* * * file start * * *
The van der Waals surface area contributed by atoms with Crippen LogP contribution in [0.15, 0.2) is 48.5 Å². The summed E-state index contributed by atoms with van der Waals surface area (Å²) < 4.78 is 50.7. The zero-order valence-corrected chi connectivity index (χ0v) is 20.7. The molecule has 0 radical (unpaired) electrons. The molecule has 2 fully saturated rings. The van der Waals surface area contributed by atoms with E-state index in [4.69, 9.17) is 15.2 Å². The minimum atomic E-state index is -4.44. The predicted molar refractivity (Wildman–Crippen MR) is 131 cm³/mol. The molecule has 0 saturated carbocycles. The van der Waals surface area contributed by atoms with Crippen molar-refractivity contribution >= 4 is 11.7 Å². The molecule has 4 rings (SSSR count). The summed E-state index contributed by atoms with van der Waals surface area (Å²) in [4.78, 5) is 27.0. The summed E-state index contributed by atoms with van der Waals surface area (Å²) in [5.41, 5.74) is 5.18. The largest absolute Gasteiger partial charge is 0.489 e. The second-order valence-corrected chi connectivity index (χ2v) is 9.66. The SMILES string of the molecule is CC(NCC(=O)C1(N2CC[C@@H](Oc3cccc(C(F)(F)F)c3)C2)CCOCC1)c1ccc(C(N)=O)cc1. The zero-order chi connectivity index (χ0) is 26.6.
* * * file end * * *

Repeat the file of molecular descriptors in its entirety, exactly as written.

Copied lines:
The van der Waals surface area contributed by atoms with Crippen LogP contribution in [0.15, 0.2) is 48.5 Å². The summed E-state index contributed by atoms with van der Waals surface area (Å²) < 4.78 is 50.7. The zero-order valence-corrected chi connectivity index (χ0v) is 20.7. The molecule has 0 radical (unpaired) electrons. The molecule has 2 fully saturated rings. The van der Waals surface area contributed by atoms with E-state index in [4.69, 9.17) is 15.2 Å². The minimum atomic E-state index is -4.44. The predicted molar refractivity (Wildman–Crippen MR) is 131 cm³/mol. The molecule has 0 saturated carbocycles. The van der Waals surface area contributed by atoms with Crippen molar-refractivity contribution >= 4 is 11.7 Å². The molecule has 4 rings (SSSR count). The summed E-state index contributed by atoms with van der Waals surface area (Å²) in [4.78, 5) is 27.0. The summed E-state index contributed by atoms with van der Waals surface area (Å²) in [5.41, 5.74) is 5.18. The largest absolute Gasteiger partial charge is 0.489 e. The second-order valence-corrected chi connectivity index (χ2v) is 9.66. The SMILES string of the molecule is CC(NCC(=O)C1(N2CC[C@@H](Oc3cccc(C(F)(F)F)c3)C2)CCOCC1)c1ccc(C(N)=O)cc1. The zero-order chi connectivity index (χ0) is 26.6.